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Originally published January 22, 2014 at 6:15 AM | Page modified January 23, 2014 at 12:06 AM

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Conflicting views of Ind. shooting suspect emerge

A Purdue University engineering student who police say fatally shot another student in a basement classroom prepared to face a judge as those who knew both men struggled to make sense of the violence Wednesday.


Associated Press

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INDIANAPOLIS —

A Purdue University engineering student who police say fatally shot another student in a basement classroom prepared to face a judge as those who knew both men struggled to make sense of the violence Wednesday.

Cody Cousins, 23, was scheduled to make an initial court appearance Thursday afternoon in a small courtroom at the Tippecanoe County Jail, Deputy Prosecutor Kristen McVey said in a statement.

Cousins, who has addresses in Warsaw, Ind., and Centerville, Ohio, is being held without bond on a preliminary charge of murder in Tuesday's shooting death of 21-year-old Andrew Boldt of West Bend, Wis. Police have said Cousins targeted Boldt but they haven't disclosed why or how the two might have known each other.

Conflicting portraits are emerging of Cousins. Former high school classmates and teachers say he excelled academically. But some at Purdue say he could be rude and disliked being told he was wrong.

Police have said both Cousins and Boldt were seniors, and they identified Boldt as a teaching assistant. However, documents posted on the engineering school's website also listed Cousins as a teaching assistant. Both he and Boldt worked under Professor David Meyer for separate classes, according to the documents.

Purdue spokeswoman Liz Evans would not comment on Cousins' status. A woman who answered the phone at Meyer's home said the professor would not comment.

Cousins graduated from Springboro High School in southwestern Ohio, about an hour outside of Cincinnati, school district spokeswoman Karen DeRosa said.

"We know he excelled academically and was very strong in technology and computer science," DeRosa said.

Greg Adams, who graduated from Springboro with Cousins, said the two weren't close friends but that Cousins seemed friendly.

"From what I saw he was very outgoing," said Adams, 24, who still lives in Springboro. "He had a girlfriend. After school I'd see him in the computer labs and he'd be talking to his friends and girlfriend."

Former high school classmate Matt Herman, who works for WDTN-TV in Dayton, Ohio, told the station that Cousins was on an academic team and part of the skiing and snowboarding club in high school.

"We were all really shocked to hear this," Herman said of the allegations against Cousins.

But Cousins may not have fared as well at Purdue.

Ashley Eidsmore, a teaching assistant in the engineering school, told The Associated Press that Cousins was an undergraduate member of her research team working through the Vertically Integrated Projects course. She said some of her lab mates who worked closely with Cousins complained that he was a "just all-around rude individual."

Purdue Professor Thomas Talavage, who worked with Cousins, said he was intense and aggressive about his projects.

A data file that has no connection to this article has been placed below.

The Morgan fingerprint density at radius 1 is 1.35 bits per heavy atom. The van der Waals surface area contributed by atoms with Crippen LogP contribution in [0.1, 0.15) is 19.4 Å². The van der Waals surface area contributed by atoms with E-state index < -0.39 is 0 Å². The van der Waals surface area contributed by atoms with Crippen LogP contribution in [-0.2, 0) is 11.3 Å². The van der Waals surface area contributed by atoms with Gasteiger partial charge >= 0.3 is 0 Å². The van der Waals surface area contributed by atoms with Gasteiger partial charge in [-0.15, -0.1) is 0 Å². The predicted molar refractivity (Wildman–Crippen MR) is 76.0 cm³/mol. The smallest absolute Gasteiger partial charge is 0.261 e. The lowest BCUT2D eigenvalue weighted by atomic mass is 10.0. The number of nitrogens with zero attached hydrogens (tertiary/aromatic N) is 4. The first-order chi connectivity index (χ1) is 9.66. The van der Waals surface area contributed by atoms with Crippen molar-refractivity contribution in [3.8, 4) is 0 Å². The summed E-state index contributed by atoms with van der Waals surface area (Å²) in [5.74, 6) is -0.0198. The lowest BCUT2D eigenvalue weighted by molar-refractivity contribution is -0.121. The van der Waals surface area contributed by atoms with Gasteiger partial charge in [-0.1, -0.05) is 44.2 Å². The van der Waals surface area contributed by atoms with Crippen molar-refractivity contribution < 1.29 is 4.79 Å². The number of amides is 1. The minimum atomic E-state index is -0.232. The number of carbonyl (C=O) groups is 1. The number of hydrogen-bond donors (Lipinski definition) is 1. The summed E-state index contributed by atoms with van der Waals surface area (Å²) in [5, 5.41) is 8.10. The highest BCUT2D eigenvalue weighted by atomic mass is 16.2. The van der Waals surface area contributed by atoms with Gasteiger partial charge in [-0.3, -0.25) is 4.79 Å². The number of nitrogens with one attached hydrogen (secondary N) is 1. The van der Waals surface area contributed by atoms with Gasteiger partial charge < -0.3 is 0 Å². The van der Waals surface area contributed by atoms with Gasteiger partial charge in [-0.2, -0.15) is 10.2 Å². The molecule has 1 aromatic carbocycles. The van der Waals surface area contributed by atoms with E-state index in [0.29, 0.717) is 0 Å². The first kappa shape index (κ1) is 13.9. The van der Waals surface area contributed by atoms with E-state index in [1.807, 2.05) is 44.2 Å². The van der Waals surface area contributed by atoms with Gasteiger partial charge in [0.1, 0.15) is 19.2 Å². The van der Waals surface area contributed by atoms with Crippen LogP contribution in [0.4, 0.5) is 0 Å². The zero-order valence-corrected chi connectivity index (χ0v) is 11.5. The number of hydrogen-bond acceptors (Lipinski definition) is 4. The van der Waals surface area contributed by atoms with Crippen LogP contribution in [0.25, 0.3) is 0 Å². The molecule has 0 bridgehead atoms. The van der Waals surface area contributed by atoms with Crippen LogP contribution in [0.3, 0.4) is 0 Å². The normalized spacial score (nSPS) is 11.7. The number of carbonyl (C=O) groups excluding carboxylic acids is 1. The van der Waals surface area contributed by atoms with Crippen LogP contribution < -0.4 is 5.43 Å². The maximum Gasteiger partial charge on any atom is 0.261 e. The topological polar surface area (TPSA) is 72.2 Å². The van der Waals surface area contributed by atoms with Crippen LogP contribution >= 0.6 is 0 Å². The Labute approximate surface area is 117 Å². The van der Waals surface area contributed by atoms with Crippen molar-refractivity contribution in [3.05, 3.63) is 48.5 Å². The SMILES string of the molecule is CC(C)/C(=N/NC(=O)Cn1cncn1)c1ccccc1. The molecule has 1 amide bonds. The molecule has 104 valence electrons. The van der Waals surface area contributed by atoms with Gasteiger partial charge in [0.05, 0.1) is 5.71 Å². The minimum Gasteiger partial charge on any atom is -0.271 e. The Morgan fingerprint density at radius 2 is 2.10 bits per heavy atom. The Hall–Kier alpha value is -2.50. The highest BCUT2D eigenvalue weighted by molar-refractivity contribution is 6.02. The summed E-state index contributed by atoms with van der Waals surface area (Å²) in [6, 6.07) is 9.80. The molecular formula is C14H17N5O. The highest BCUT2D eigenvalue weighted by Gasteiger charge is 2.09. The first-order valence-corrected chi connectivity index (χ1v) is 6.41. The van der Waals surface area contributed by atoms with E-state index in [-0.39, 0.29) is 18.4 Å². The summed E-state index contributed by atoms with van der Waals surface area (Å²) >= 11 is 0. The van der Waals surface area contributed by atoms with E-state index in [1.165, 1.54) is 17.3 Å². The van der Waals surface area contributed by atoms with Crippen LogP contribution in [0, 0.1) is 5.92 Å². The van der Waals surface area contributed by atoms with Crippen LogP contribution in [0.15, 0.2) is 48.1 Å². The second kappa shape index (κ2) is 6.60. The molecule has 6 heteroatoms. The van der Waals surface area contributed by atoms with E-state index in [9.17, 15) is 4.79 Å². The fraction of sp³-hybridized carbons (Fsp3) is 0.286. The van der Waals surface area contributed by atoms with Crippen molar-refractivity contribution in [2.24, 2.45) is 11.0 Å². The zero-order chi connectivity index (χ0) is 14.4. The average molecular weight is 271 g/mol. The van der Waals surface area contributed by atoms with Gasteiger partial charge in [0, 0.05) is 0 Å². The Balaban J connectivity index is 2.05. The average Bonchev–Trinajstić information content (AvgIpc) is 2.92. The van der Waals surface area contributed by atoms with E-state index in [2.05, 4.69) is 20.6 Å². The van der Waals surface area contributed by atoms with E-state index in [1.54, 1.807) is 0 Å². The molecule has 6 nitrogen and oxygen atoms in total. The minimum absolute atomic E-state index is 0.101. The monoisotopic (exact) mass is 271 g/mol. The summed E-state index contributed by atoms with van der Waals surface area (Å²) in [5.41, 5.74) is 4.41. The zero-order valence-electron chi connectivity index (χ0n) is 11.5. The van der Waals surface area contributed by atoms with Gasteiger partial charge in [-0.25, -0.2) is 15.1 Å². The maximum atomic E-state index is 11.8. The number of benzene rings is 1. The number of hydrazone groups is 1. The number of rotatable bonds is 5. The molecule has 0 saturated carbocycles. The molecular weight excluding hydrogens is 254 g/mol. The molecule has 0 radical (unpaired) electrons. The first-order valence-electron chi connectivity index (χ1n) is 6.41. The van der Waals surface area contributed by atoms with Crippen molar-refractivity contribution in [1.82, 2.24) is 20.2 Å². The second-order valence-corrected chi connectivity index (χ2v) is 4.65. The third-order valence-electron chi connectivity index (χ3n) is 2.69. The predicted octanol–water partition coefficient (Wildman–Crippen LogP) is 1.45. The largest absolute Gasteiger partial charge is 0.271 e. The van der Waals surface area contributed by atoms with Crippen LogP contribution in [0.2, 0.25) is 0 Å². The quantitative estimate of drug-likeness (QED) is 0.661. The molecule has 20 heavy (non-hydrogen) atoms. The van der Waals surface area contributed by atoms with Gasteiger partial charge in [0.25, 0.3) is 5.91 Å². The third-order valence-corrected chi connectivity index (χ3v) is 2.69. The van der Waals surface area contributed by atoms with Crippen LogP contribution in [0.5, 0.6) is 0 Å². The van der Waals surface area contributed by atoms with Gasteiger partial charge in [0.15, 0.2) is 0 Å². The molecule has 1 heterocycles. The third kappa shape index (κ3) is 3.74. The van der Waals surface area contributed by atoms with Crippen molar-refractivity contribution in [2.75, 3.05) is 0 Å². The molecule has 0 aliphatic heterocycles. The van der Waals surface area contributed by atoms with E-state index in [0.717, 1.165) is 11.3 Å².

"He didn't like to be told he was wrong," Talavage said. "He tended to be more aggressive in his debating and tended to be more convinced he was right."

Talavage said the electrical engineering students are under tremendous pressure and many don't graduate from the program even though they were top students before coming to Purdue.

Eidsmore, who was down the hall when the shooting occurred, said Boldt was a "brilliant student" who "wrote emails with exclamations of excitement and wore shorts all year long."

"No one can comprehend why this terrible event occurred. I am just glad I was able to tell him all the good things I had heard about him from the teaching staff," she told the AP in an email.

The moods on the Purdue campus in West Lafayette -- about 60 miles northwest of Indianapolis -- and in Boldt's hometown in Wisconsin remained subdued Wednesday. Purdue reopened most of the electrical engineering building where the shooting occurred, but students weren't scheduled to return to class until Thursday.

A billboard that appeared Wednesday along Interstate 65 south simply featured the word "Prayers" -- the "P'' from the Purdue logo.

About 150 people gathered for a prayer service Wednesday evening at the church Boldt's family attends in West Bend, Wis., about 40 miles northwest of Milwaukee. The family was mostly absent from the gathering because they wanted to pray in private, the Rev. Nathan Reesman said.

"Like the rest of his family, he was polite, reserved, friendly and bright," Reesman said of Boldt.

Terry Gardon, Boldt's middle school math teacher, remembered him as being a quick thinker when it came to understanding math concepts. Gardon, who attended the service, said Boldt would help other students if they were struggling.

"He was the kid that would bring a whole group of kids together. They'd all want to be around him because he was just so kind to everybody," Gardon said, her eyes brimming with tears. "I couldn't imagine anyone doing anything bad to him because he was such a nice kid."

Around the time of the service in Wisconsin, Purdue was reacting to a report of another shooting -- this time in the area of an apartment complex that houses students with families. The university later said police were "unable to locate any problem" and that there was no threat to the campus.

___

Myers reported from Springboro, Ohio. Associated Press writers Tom Coyne in South Bend, Ind.; Kantele Franko in Columbus, Ohio; and Dinesh Ramde in West Bend, Wis., also contributed to this report.



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